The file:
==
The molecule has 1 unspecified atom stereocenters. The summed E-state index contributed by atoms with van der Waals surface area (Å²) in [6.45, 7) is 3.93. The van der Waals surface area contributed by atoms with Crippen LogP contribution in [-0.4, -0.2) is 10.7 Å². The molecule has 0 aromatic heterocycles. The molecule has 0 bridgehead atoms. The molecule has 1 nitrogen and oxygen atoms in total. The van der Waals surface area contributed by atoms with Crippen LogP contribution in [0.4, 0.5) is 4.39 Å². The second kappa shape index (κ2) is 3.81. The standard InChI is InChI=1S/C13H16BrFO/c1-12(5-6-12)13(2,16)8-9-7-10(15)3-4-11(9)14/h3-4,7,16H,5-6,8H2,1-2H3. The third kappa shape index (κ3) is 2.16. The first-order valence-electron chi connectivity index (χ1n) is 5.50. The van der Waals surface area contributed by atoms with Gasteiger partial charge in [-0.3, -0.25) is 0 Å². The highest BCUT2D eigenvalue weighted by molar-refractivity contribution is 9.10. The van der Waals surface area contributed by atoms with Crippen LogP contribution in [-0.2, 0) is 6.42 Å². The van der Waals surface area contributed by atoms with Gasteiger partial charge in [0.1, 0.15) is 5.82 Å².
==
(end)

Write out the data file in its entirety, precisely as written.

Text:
The molecule has 1 unspecified atom stereocenters. The summed E-state index contributed by atoms with van der Waals surface area (Å²) in [6.45, 7) is 3.93. The van der Waals surface area contributed by atoms with Crippen LogP contribution in [-0.4, -0.2) is 10.7 Å². The molecule has 0 aromatic heterocycles. The molecule has 0 bridgehead atoms. The molecule has 1 nitrogen and oxygen atoms in total. The van der Waals surface area contributed by atoms with Crippen LogP contribution in [0.4, 0.5) is 4.39 Å². The second kappa shape index (κ2) is 3.81. The standard InChI is InChI=1S/C13H16BrFO/c1-12(5-6-12)13(2,16)8-9-7-10(15)3-4-11(9)14/h3-4,7,16H,5-6,8H2,1-2H3. The third kappa shape index (κ3) is 2.16. The first-order valence-electron chi connectivity index (χ1n) is 5.50. The van der Waals surface area contributed by atoms with Gasteiger partial charge in [-0.3, -0.25) is 0 Å². The highest BCUT2D eigenvalue weighted by molar-refractivity contribution is 9.10. The van der Waals surface area contributed by atoms with Crippen LogP contribution in [-0.2, 0) is 6.42 Å². The van der Waals surface area contributed by atoms with Gasteiger partial charge in [0.1, 0.15) is 5.82 Å².